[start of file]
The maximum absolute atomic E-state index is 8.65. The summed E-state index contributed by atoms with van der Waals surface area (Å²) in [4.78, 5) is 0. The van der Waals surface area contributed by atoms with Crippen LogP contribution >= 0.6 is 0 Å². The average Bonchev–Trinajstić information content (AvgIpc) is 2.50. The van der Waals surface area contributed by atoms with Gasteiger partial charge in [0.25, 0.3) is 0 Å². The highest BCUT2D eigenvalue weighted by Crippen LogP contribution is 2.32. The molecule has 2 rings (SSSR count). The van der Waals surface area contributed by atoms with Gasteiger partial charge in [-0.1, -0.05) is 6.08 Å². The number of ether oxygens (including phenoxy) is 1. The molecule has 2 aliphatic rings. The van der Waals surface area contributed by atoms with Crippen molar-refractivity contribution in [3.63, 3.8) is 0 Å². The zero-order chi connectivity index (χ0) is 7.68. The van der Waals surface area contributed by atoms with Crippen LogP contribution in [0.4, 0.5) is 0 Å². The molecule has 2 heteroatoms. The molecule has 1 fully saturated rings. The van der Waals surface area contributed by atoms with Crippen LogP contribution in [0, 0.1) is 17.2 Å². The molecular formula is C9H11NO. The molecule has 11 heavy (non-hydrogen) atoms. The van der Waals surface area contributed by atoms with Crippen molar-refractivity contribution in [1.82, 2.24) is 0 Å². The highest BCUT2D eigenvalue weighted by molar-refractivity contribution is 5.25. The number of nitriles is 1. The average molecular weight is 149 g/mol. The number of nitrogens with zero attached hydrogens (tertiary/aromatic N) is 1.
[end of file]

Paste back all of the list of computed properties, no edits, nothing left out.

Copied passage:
The maximum absolute atomic E-state index is 8.65. The summed E-state index contributed by atoms with van der Waals surface area (Å²) in [4.78, 5) is 0. The van der Waals surface area contributed by atoms with Crippen LogP contribution >= 0.6 is 0 Å². The average Bonchev–Trinajstić information content (AvgIpc) is 2.50. The van der Waals surface area contributed by atoms with Gasteiger partial charge in [0.25, 0.3) is 0 Å². The highest BCUT2D eigenvalue weighted by Crippen LogP contribution is 2.32. The molecule has 2 rings (SSSR count). The van der Waals surface area contributed by atoms with Gasteiger partial charge in [-0.1, -0.05) is 6.08 Å². The number of ether oxygens (including phenoxy) is 1. The molecule has 2 aliphatic rings. The van der Waals surface area contributed by atoms with Crippen molar-refractivity contribution in [3.63, 3.8) is 0 Å². The zero-order chi connectivity index (χ0) is 7.68. The van der Waals surface area contributed by atoms with Crippen LogP contribution in [0.4, 0.5) is 0 Å². The molecule has 2 heteroatoms. The molecule has 1 fully saturated rings. The van der Waals surface area contributed by atoms with Crippen LogP contribution in [0, 0.1) is 17.2 Å². The molecular formula is C9H11NO. The molecule has 11 heavy (non-hydrogen) atoms. The van der Waals surface area contributed by atoms with Crippen molar-refractivity contribution in [1.82, 2.24) is 0 Å². The highest BCUT2D eigenvalue weighted by molar-refractivity contribution is 5.25. The number of nitriles is 1. The average molecular weight is 149 g/mol. The number of nitrogens with zero attached hydrogens (tertiary/aromatic N) is 1.